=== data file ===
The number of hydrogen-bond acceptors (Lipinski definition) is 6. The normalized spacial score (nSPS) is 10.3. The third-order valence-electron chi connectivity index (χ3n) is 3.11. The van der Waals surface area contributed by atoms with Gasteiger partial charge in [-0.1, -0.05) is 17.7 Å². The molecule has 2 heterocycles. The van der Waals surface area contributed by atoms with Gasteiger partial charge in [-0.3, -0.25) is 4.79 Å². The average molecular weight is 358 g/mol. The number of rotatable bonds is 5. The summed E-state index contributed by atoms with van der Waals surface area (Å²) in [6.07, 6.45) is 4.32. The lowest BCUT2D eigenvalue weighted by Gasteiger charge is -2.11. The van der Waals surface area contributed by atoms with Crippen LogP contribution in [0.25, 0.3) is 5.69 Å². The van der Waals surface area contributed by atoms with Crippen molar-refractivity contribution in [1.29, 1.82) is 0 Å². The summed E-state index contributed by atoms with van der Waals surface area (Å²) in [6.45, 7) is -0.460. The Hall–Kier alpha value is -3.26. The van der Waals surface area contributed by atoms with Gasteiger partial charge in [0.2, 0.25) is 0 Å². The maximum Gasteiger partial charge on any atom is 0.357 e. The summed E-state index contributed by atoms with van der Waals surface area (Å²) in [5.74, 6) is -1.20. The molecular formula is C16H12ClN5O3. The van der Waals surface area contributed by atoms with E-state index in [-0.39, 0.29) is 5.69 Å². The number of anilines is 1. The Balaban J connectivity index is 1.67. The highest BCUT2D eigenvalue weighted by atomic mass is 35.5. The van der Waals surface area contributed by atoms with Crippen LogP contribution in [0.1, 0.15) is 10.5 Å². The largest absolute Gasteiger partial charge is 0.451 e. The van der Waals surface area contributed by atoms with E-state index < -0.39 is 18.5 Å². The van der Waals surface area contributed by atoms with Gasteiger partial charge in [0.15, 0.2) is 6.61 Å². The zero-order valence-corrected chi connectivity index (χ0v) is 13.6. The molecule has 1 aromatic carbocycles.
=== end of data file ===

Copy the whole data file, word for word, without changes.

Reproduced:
The number of hydrogen-bond acceptors (Lipinski definition) is 6. The normalized spacial score (nSPS) is 10.3. The third-order valence-electron chi connectivity index (χ3n) is 3.11. The van der Waals surface area contributed by atoms with Gasteiger partial charge in [-0.1, -0.05) is 17.7 Å². The molecule has 2 heterocycles. The van der Waals surface area contributed by atoms with Gasteiger partial charge in [-0.3, -0.25) is 4.79 Å². The average molecular weight is 358 g/mol. The number of rotatable bonds is 5. The summed E-state index contributed by atoms with van der Waals surface area (Å²) in [6.07, 6.45) is 4.32. The lowest BCUT2D eigenvalue weighted by Gasteiger charge is -2.11. The van der Waals surface area contributed by atoms with Crippen LogP contribution in [0.25, 0.3) is 5.69 Å². The van der Waals surface area contributed by atoms with Crippen molar-refractivity contribution in [1.29, 1.82) is 0 Å². The summed E-state index contributed by atoms with van der Waals surface area (Å²) in [6.45, 7) is -0.460. The Hall–Kier alpha value is -3.26. The van der Waals surface area contributed by atoms with Gasteiger partial charge in [0.2, 0.25) is 0 Å². The maximum Gasteiger partial charge on any atom is 0.357 e. The summed E-state index contributed by atoms with van der Waals surface area (Å²) in [5.74, 6) is -1.20. The molecular formula is C16H12ClN5O3. The van der Waals surface area contributed by atoms with E-state index in [-0.39, 0.29) is 5.69 Å². The number of anilines is 1. The Balaban J connectivity index is 1.67. The highest BCUT2D eigenvalue weighted by atomic mass is 35.5. The van der Waals surface area contributed by atoms with Crippen LogP contribution in [0.1, 0.15) is 10.5 Å². The largest absolute Gasteiger partial charge is 0.451 e. The van der Waals surface area contributed by atoms with E-state index < -0.39 is 18.5 Å². The van der Waals surface area contributed by atoms with Gasteiger partial charge in [0.15, 0.2) is 6.61 Å². The zero-order valence-corrected chi connectivity index (χ0v) is 13.6. The molecule has 1 aromatic carbocycles.